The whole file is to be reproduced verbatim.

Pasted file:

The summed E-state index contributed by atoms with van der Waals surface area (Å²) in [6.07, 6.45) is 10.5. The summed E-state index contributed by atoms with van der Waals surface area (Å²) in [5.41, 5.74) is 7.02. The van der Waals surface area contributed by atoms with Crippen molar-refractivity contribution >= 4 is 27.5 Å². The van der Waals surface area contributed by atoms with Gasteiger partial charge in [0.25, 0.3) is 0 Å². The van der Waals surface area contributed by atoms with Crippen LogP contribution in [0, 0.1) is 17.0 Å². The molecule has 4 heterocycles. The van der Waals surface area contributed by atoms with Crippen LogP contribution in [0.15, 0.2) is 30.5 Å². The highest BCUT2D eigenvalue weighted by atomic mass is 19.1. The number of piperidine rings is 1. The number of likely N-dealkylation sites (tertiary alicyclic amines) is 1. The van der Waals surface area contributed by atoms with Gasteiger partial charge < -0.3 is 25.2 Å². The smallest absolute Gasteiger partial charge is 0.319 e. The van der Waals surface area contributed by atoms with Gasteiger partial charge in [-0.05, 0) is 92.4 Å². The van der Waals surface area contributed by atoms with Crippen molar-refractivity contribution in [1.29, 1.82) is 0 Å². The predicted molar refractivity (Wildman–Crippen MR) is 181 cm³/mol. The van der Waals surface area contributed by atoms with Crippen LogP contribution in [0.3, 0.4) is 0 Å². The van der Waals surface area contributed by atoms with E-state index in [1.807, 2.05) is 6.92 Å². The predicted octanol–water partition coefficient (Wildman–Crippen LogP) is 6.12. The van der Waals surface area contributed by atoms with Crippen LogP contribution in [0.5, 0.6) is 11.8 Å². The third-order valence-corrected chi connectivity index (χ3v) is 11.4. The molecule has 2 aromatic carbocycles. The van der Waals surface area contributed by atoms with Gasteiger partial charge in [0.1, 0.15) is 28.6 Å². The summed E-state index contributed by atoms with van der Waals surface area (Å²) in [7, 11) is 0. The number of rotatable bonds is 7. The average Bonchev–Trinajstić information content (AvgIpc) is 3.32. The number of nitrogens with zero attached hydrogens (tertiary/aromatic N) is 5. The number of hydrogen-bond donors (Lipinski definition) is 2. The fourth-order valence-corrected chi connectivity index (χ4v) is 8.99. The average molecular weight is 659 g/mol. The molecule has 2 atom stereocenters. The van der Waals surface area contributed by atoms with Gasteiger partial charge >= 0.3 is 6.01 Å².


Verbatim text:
The summed E-state index contributed by atoms with van der Waals surface area (Å²) in [6.07, 6.45) is 10.5. The summed E-state index contributed by atoms with van der Waals surface area (Å²) in [5.41, 5.74) is 7.02. The van der Waals surface area contributed by atoms with Crippen molar-refractivity contribution >= 4 is 27.5 Å². The van der Waals surface area contributed by atoms with Gasteiger partial charge in [0.25, 0.3) is 0 Å². The van der Waals surface area contributed by atoms with Crippen LogP contribution in [0, 0.1) is 17.0 Å². The molecule has 4 heterocycles. The van der Waals surface area contributed by atoms with Crippen LogP contribution in [0.15, 0.2) is 30.5 Å². The highest BCUT2D eigenvalue weighted by atomic mass is 19.1. The number of piperidine rings is 1. The number of likely N-dealkylation sites (tertiary alicyclic amines) is 1. The van der Waals surface area contributed by atoms with Gasteiger partial charge < -0.3 is 25.2 Å². The smallest absolute Gasteiger partial charge is 0.319 e. The van der Waals surface area contributed by atoms with Gasteiger partial charge in [-0.05, 0) is 92.4 Å². The van der Waals surface area contributed by atoms with Crippen molar-refractivity contribution in [1.29, 1.82) is 0 Å². The predicted molar refractivity (Wildman–Crippen MR) is 181 cm³/mol. The van der Waals surface area contributed by atoms with Crippen LogP contribution in [0.3, 0.4) is 0 Å². The van der Waals surface area contributed by atoms with E-state index in [1.807, 2.05) is 6.92 Å². The predicted octanol–water partition coefficient (Wildman–Crippen LogP) is 6.12. The van der Waals surface area contributed by atoms with Crippen LogP contribution in [0.5, 0.6) is 11.8 Å². The third-order valence-corrected chi connectivity index (χ3v) is 11.4. The molecule has 2 aromatic carbocycles. The van der Waals surface area contributed by atoms with Gasteiger partial charge in [0.1, 0.15) is 28.6 Å². The summed E-state index contributed by atoms with van der Waals surface area (Å²) in [7, 11) is 0. The number of rotatable bonds is 7. The average Bonchev–Trinajstić information content (AvgIpc) is 3.32. The number of nitrogens with zero attached hydrogens (tertiary/aromatic N) is 5. The number of hydrogen-bond donors (Lipinski definition) is 2. The fourth-order valence-corrected chi connectivity index (χ4v) is 8.99. The average molecular weight is 659 g/mol. The molecule has 2 atom stereocenters. The van der Waals surface area contributed by atoms with Gasteiger partial charge >= 0.3 is 6.01 Å².